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No Boot Device Detected, Insert System Disk and Press F1 to Continue

Discussion in 'PC Hardware' started by MinnesotaMike, 2009/05/03.

  1. 2009/05/03
    MinnesotaMike

    MinnesotaMike Geek Member Thread Starter

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    This error is driving me crazy. I know there is something small I must have missed, but I can't think of it. Here's the situation.

    I installed a new 500GB hard drive in my Dell Windows XP system as a slave. I also installed a 512MB memory chip to replace the 256MB that was there. Upon boot, I entered BIOS and made sure everything was recognized correctly and they were. I exited BIOS and went to Disk Management to initialize, format, and partition the new drive. Everything went smooth and the drive was left as one partition. I am able to access the drive and copy folders/files to it without a problem. There are no errors regarding the drive anywhere, including Device Manager.

    Upon a reboot, I get the message about "No Boot Device... ". I Ctrl-Alt-Delete to get into BIOS and check all the settings. My boot order is Primary Hard Drive then Floppy then CD-ROM and then my second CD-ROM. The Hard Disk Boot Priority is Primary Master, Primary Slave, and then Bootable Add-in Cards. I exit BIOS and it boots normally.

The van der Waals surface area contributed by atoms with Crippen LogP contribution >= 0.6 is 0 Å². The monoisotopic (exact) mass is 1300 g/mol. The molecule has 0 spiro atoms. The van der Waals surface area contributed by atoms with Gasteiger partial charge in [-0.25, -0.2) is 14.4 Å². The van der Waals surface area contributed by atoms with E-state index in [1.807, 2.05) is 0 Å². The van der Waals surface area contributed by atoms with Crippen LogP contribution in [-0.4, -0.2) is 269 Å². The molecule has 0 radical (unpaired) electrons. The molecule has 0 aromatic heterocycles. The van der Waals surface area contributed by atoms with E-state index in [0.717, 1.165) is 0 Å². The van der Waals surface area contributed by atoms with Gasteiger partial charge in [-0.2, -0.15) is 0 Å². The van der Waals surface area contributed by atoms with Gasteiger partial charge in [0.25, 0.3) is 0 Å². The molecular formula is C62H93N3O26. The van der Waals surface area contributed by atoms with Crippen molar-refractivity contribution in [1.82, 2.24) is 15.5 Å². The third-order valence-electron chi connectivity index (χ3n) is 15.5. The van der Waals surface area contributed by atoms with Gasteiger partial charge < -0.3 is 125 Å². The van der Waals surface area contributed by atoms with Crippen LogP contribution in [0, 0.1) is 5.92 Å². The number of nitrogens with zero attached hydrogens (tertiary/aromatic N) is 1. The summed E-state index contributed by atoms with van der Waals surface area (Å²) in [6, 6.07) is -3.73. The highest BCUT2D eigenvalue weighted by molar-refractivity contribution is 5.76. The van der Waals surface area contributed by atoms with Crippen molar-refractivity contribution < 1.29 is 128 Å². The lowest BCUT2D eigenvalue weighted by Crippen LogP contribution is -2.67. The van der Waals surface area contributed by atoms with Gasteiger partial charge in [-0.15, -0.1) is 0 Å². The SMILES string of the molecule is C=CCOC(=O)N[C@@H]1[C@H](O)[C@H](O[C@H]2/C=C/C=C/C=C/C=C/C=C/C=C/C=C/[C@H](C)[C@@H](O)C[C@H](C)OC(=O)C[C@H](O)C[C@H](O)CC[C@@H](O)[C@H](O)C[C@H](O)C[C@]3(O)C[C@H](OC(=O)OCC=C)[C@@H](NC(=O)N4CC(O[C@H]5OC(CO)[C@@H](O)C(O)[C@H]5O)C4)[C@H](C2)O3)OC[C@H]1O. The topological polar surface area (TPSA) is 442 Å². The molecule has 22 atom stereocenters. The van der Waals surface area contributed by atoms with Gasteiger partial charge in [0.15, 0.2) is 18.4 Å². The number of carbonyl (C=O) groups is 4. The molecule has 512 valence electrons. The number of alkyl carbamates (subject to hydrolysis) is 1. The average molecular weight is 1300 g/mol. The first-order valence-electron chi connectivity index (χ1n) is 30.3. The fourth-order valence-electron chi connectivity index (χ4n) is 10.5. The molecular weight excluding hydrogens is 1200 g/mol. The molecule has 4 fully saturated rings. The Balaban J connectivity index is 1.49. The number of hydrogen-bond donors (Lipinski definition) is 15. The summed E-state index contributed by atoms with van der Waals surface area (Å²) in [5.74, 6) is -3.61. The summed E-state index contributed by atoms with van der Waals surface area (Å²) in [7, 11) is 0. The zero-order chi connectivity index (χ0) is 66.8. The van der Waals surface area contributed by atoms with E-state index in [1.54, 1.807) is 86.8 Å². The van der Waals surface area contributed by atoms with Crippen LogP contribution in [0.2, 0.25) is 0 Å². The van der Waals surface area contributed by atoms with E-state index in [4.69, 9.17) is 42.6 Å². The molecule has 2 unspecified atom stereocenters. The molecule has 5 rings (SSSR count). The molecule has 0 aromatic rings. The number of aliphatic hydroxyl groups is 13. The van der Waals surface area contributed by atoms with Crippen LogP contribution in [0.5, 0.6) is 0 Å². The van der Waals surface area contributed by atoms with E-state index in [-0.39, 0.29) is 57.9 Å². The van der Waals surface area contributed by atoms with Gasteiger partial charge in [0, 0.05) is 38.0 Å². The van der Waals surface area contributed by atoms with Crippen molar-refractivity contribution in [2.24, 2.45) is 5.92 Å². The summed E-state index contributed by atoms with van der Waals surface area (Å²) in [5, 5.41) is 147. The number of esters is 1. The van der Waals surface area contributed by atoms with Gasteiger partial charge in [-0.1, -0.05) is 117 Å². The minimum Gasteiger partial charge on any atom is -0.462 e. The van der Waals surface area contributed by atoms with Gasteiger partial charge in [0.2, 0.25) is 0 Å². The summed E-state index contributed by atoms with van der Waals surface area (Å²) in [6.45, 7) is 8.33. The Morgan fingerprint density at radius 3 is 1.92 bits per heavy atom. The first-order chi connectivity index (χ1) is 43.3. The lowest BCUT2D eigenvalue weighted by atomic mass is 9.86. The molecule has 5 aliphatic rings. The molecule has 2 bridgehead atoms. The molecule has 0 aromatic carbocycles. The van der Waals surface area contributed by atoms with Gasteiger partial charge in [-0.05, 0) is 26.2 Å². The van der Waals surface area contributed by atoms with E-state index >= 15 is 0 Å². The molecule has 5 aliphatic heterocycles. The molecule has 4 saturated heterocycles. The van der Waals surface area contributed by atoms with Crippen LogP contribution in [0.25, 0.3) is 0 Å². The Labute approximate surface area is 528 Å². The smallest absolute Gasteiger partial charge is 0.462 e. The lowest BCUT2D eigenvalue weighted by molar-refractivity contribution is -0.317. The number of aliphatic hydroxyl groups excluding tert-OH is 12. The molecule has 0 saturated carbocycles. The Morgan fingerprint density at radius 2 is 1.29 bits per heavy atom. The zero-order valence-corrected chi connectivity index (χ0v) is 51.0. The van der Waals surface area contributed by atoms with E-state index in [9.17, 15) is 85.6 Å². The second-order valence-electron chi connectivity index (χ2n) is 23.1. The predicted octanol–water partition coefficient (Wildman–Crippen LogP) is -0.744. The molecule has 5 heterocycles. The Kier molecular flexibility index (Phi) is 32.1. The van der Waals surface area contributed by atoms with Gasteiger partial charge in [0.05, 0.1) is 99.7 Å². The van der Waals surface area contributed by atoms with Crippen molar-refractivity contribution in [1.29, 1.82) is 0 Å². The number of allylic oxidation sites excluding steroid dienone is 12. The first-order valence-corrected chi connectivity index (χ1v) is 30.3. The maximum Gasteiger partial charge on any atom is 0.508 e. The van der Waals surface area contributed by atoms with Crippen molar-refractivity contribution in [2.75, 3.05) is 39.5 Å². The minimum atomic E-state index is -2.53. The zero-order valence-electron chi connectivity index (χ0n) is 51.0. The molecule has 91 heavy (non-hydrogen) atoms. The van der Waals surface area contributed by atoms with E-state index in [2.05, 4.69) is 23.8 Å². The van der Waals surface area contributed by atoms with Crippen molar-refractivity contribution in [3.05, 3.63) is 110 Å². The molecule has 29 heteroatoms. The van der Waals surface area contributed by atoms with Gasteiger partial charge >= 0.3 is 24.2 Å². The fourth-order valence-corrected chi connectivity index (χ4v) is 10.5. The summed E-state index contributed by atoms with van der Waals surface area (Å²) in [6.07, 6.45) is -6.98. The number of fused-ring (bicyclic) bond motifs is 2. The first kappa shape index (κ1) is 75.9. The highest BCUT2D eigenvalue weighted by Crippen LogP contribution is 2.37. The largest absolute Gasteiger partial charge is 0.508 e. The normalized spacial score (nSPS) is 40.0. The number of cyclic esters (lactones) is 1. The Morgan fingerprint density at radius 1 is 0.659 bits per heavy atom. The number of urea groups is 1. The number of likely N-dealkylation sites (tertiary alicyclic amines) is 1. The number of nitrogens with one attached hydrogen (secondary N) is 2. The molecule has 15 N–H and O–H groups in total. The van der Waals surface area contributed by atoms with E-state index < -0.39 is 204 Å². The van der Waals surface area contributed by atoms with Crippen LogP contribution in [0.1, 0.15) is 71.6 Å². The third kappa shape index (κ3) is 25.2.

Another restart and the same message. I can't get away from it. Since my other XP system has the same setup (2 hard drives), I checked the BIOS in that. It matches what I have on this system. And with no errors at boot.

    I shut down and remove the new memory chip and disconnect the new drive. Upon booting, I get the same message. I also tried removing one new item at a time and I still get the same error message.

    I have also tried resetting the BIOS settings to their default with no luck. Still the error message. For some reason, I am forced to enter BIOS to get the system started. I don't even have to change anything, just enter and then exit.

    I'm not sure what to try next. I have added several slave drives before without any problems. I'm not sure what I missed this time. Any thoughts? TIA!